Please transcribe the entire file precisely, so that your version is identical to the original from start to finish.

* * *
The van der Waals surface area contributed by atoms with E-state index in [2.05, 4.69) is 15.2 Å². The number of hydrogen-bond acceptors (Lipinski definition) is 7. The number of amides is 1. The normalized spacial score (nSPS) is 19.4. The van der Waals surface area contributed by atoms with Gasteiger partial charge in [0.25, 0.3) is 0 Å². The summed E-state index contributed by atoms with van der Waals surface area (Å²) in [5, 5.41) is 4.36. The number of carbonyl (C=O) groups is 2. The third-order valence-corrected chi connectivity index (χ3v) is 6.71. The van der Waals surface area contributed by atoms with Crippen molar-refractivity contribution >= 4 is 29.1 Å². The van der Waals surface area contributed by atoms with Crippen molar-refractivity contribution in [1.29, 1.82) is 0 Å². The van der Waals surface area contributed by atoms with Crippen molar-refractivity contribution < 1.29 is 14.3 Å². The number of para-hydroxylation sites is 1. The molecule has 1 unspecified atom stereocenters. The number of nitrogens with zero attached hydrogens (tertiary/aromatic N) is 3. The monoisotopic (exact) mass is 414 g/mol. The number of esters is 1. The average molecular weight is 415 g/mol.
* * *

The van der Waals surface area contributed by atoms with E-state index in [2.05, 4.69) is 15.2 Å². The number of hydrogen-bond acceptors (Lipinski definition) is 7. The number of amides is 1. The normalized spacial score (nSPS) is 19.4. The van der Waals surface area contributed by atoms with Gasteiger partial charge in [0.25, 0.3) is 0 Å². The summed E-state index contributed by atoms with van der Waals surface area (Å²) in [5, 5.41) is 4.36. The number of carbonyl (C=O) groups is 2. The third-order valence-corrected chi connectivity index (χ3v) is 6.71. The van der Waals surface area contributed by atoms with Crippen molar-refractivity contribution >= 4 is 29.1 Å². The van der Waals surface area contributed by atoms with Crippen molar-refractivity contribution in [1.29, 1.82) is 0 Å². The van der Waals surface area contributed by atoms with Crippen molar-refractivity contribution < 1.29 is 14.3 Å². The number of para-hydroxylation sites is 1. The molecule has 1 unspecified atom stereocenters. The number of nitrogens with zero attached hydrogens (tertiary/aromatic N) is 3. The monoisotopic (exact) mass is 414 g/mol. The number of esters is 1. The average molecular weight is 415 g/mol.